Statement on the attack in Sainte-Foy

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At this time of sadness and shock, I join the thousands of Canadian elected officials and community leaders in condemning the murder and injury of fellow Canadians in Sainte-Foy.

I also join in a call to all Canadians, whether citizens, landed immigrants or recent refugees, to remember that we are a country of generous and compassionate people who seek to unite, to find commonality and to build bonds, and never to divide. 

Please know that I stand with you and with all residents of Ottawa. It is this spirit that I share the message below from our chief of police.

In friendship,
David

 

Message from Ottawa Police Chief Charles Bordeleau

Community Leaders, Colleagues and Friends,

We have had a chance to speak with some of you over the last 24 hours following the terrible tragedy in Ste-Foy, Québec.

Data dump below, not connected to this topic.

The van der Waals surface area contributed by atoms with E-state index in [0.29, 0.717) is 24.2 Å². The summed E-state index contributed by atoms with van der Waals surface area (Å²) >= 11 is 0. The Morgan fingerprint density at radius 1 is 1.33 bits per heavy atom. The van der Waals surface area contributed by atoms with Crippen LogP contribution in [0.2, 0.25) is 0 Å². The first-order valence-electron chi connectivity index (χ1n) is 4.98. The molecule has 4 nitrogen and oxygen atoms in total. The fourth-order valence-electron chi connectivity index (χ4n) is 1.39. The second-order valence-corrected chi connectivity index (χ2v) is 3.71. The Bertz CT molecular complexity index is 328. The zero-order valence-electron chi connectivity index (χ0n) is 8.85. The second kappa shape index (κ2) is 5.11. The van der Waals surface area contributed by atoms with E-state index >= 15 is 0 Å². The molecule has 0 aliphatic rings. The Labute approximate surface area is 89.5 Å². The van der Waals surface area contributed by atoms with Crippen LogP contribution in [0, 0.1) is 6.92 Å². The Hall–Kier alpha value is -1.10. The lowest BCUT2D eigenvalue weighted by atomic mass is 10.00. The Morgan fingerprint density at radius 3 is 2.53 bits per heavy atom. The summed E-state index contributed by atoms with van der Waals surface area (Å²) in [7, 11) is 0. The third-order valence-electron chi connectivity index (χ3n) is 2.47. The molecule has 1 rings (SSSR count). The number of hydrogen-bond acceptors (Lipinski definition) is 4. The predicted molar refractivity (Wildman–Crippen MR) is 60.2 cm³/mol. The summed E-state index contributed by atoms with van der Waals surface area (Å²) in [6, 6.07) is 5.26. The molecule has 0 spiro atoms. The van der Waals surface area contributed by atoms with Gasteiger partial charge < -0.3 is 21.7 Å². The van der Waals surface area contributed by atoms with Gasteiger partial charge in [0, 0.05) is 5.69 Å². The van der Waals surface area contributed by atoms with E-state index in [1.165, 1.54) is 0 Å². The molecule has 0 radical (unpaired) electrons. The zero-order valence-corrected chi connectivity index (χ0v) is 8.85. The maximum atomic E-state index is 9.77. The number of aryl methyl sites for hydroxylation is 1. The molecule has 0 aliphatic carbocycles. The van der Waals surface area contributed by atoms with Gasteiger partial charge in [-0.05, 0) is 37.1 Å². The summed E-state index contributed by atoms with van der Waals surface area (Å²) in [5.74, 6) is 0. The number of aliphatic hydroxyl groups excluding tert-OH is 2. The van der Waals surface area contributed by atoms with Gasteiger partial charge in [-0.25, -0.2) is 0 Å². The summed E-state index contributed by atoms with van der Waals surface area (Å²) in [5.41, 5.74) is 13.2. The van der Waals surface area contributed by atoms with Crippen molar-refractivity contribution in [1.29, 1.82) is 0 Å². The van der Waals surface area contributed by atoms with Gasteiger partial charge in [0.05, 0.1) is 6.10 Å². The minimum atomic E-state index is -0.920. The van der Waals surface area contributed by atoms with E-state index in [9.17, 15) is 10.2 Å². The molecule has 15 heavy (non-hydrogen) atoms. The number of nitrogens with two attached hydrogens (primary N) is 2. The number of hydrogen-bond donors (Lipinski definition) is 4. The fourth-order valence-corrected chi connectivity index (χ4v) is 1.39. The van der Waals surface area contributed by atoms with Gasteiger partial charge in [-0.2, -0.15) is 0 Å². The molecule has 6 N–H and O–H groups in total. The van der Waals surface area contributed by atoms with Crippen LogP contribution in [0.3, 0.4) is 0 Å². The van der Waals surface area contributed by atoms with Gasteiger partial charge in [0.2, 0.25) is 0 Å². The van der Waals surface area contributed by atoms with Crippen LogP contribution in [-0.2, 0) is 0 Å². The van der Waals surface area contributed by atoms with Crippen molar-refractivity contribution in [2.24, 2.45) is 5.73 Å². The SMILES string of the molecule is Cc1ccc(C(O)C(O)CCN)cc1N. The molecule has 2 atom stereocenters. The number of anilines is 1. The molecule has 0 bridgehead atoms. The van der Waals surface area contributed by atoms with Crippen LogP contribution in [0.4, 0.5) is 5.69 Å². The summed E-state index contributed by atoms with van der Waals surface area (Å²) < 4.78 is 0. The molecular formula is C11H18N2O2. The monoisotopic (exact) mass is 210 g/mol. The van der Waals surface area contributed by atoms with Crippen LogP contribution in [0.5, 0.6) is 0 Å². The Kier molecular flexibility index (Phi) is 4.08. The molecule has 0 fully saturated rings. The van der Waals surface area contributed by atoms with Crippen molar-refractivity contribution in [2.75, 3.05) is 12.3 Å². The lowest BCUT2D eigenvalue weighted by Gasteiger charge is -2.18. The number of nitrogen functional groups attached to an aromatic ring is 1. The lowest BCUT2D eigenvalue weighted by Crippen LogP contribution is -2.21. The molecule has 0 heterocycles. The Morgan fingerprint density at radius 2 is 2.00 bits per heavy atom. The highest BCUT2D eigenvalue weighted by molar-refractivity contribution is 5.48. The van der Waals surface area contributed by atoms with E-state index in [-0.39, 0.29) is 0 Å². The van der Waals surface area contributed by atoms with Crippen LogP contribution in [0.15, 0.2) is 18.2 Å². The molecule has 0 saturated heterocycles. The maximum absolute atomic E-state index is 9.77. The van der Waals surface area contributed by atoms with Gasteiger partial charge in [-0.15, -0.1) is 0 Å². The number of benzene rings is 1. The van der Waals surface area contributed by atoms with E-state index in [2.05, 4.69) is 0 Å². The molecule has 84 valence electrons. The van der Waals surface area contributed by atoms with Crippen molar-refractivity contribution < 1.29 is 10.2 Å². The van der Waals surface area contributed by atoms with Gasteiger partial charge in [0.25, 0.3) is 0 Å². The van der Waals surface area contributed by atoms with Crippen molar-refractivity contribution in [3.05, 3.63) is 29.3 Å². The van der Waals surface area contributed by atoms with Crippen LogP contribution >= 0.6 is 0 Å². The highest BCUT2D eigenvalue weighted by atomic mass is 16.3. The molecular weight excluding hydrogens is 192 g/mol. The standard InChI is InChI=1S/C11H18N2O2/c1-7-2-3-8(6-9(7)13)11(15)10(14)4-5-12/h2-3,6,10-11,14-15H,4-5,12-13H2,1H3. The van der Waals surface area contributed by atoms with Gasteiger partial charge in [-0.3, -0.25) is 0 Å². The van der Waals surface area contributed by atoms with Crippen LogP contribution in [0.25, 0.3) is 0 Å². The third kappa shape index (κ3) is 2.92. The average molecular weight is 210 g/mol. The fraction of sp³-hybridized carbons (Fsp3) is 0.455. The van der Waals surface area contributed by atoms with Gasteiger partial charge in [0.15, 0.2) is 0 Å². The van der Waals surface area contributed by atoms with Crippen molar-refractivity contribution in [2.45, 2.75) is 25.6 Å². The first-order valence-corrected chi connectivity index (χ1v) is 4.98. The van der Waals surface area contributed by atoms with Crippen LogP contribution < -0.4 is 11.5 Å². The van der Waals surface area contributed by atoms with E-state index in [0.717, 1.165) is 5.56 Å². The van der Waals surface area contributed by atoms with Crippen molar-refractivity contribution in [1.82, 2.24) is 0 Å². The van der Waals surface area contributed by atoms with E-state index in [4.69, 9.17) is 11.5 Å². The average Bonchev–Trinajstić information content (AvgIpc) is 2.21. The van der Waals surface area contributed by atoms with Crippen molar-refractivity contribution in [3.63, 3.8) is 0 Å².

I want you to know that we are also aware of the impact this attack has had on all of our communities locally. The members of the Ottawa Police Service are committed to your safety and security and we have increased our vigilance and presence at local religious institutions.

We continue to be in contact with all of our security partners including the RCMP and the Sûreté du Québec as their investigation continues.

These types of events affect us all and we understand that they have a profound impact on many in our diverse communities.

The Ottawa Police Service has long standing relationships with our various faith and community groups and leaders. It is with this relationship in mind that we encourage you to share this information as widely as possible with members of your respective communities. Ensuring public safety can only be done with the support of the communities we serve.

If at any time, you or a member of your community feels that there is a life-threatening emergency or crime in progress, you are strongly encouraged to call 9-1-1. For all other non-emergency crimes, or for general inquiries, you are encouraged to call 613-236-1222. Visit our website at  ottawapolice.ca for additional information about the services we offer.

Thank you for your ongoing commitment to working together.

Charles Bordeleau
Chief of Police